Tuesday, January 13, 2009
But an even more fractious battle is emerging over the array of generous defined-benefit pensions, employer-subsidized healthcare plans, job protections and degree- and seniority-based pay scales struck by states, districts and locals of the National Education Association and American Federation of Teachers. Evidence that such compensation fails to reward high-quality instruction or lure collegians into teaching, along with No Child's provision that all teachers must be well-versed in the subjects they teach, are forcing states and districts to rethink teacher compensation. The development of a statistical technique called value-added assessment -- which allows individual student test-score growth to be measured against those in the same grade -- also means that teacher performance can be objectively measured and rewarded accordingly. This is a battle already seen in districts such as D.C. Public Schools, where Chancellor Michelle Rhee is sparring with the AFT local over a pay plan that would allow teachers to increase pay by as much as $43,000 a year if they subject themselves to more-rigorous performance evaluations, as I've noted this month in Labor Watch, a newsletter on labor reform published by the Capital Research Center. But it is the mounting costs of the lavish retirement deals -- fueled by the upcoming retirement of Baby Boomers -- that will likely force states into embracing performance-based pay plans.This article is at the national level, but we have the same huge problem in Washington.
Monday, January 12, 2009
Saturday, January 10, 2009
Thursday, January 08, 2009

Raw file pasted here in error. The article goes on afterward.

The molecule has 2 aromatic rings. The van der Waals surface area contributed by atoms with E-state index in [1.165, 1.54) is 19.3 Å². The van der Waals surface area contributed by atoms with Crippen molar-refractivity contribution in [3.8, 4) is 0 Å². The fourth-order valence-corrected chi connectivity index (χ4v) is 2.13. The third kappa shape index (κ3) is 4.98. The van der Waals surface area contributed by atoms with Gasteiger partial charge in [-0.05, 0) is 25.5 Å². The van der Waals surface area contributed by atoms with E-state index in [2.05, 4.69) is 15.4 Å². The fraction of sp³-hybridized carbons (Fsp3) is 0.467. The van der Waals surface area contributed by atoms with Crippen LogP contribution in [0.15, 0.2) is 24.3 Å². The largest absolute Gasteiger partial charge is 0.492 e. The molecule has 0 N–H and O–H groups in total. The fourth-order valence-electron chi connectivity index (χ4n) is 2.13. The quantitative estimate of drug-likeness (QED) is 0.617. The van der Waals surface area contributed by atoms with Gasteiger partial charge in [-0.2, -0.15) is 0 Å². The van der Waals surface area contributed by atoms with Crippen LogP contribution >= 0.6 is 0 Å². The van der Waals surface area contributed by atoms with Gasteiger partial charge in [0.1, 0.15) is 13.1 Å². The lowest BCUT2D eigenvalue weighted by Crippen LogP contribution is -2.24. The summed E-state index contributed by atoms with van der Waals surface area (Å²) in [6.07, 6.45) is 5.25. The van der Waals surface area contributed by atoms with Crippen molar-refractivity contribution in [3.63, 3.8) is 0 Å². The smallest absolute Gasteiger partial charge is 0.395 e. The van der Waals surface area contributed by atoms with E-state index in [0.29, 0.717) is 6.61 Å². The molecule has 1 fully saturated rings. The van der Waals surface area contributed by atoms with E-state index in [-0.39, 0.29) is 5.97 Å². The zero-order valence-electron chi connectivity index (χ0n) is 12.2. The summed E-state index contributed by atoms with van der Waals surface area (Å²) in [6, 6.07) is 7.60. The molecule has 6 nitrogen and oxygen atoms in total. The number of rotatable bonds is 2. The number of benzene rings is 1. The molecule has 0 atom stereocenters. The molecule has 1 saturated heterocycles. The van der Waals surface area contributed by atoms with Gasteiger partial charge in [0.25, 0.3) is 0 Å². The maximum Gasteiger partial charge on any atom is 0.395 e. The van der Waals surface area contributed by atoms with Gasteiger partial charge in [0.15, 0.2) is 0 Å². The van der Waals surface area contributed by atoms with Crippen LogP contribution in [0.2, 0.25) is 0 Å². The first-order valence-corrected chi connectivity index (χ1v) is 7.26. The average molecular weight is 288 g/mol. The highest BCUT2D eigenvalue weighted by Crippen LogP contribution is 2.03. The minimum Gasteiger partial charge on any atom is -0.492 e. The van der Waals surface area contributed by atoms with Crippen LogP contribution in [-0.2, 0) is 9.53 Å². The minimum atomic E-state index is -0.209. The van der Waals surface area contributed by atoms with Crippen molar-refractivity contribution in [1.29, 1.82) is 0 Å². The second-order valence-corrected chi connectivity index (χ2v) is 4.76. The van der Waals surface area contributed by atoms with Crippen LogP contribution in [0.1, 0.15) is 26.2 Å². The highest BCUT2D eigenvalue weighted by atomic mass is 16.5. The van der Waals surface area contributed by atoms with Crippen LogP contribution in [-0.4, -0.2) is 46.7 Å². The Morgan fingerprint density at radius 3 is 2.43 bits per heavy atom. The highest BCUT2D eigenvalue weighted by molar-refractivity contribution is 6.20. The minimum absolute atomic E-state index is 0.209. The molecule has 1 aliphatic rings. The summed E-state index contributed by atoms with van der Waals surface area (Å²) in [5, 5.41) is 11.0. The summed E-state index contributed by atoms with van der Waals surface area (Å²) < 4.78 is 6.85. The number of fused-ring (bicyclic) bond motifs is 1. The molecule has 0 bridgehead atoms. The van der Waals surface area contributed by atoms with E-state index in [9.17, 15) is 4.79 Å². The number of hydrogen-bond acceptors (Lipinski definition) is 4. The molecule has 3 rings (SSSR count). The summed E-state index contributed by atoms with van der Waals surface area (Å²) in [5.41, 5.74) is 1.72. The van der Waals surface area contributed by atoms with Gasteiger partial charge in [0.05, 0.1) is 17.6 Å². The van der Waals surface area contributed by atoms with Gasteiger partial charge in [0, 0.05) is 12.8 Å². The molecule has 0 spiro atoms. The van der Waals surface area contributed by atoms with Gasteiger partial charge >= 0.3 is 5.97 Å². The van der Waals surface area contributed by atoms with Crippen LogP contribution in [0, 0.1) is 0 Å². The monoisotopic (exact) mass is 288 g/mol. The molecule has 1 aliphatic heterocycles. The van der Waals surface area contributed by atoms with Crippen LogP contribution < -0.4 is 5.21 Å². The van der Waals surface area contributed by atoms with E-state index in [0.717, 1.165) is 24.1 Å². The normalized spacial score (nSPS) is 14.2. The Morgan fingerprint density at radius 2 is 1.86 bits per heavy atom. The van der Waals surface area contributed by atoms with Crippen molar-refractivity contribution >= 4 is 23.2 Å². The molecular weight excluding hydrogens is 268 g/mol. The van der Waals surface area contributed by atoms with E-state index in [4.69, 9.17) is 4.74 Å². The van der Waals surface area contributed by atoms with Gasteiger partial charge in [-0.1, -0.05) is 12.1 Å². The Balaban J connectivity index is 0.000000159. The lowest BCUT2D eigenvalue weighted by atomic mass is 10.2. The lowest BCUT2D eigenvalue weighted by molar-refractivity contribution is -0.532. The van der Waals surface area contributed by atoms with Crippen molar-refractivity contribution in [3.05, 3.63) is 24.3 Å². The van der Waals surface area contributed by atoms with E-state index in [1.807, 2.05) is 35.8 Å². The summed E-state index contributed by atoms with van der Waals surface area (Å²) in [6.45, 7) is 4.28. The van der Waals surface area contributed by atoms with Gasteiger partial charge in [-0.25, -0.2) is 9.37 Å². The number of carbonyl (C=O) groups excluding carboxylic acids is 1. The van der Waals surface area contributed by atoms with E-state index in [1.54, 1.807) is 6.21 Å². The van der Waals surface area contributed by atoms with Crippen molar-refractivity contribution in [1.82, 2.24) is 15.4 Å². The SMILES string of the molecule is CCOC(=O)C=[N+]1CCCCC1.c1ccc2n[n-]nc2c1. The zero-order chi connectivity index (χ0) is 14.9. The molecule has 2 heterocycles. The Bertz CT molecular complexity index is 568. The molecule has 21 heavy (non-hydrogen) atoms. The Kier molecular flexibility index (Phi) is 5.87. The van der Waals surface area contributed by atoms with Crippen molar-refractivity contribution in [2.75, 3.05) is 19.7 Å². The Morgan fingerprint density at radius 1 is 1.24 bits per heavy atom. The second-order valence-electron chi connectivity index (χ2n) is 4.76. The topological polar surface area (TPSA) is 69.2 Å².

Wednesday, January 07, 2009
Sunday, January 04, 2009
Harvey C Roys, Jr., MD - 1918-2009Harvey C. Roys, Jr., MD was a leader in medicine and the church in the Seattle area for 50 years. He improved many lives in both areas. He was in college in the late 1930s preparing for medical school when the University of Oklahoma took young men into medical school after 3 years of college. He earned the MD in 1943, did a one year internship, then entered the Army and served in The Battle of Okinawa in a field hospital for the 57th Field Artillery Batallion & earned the Bronze Service Star. Seeing ugly, painful tropical skin diseases, he chose to specialize in dermatology. He married Ruth Jacobson of Seattle on Aug 9, 1947. They traveled to New York City for his specialty training. He had a private practice in the Medical-Dental Building downtown from 1950 to 1988, then he worked with family practitioners, teaching them about skin diseases. Adjunct Prof at the University of Washington Medical School. He was board certified and became a "go to" guy: When you don't know what you are seeing or need a second opinion ask Harvey Roys. He retired in the early 1990s, but he continued to care for people, i.e., be a medical doctor, the rest of his life. Active in the Southern Baptist Church, he was a popular preacher and often took the place of sick or vacationing pastors. He started at least 3 churches in the Seattle area - Lake Washington, now Lake City, Baptist in Lake City, Seattle, Bothell First Baptist and one in Juanita/Kirkland. He was the senior pastor at Brooklyn Avenue Baptist Church in the University District of Seattle in the 1960s. He continued preaching until about age 75. He always enjoyed telling jokes and playing chess. He is survived by Ruth Jacobson Roys of Seattle, sons Harold in Upland, California, Curtis in Issaquah, Washington and Charles in Eastham, Massachusetts and daughter Virginia Hebron in Lake Forest Park, Washington. Service: 2 pm Saturday, January 10 at Bayview Manor, 11 W. Aloha St., Seattle. Note: Parking is very limited at Bayview Manor. Arrive early to park on the street and walk a few blocks. HIs obituary was in both Seattle newspapers on Wednesday. Seattle Times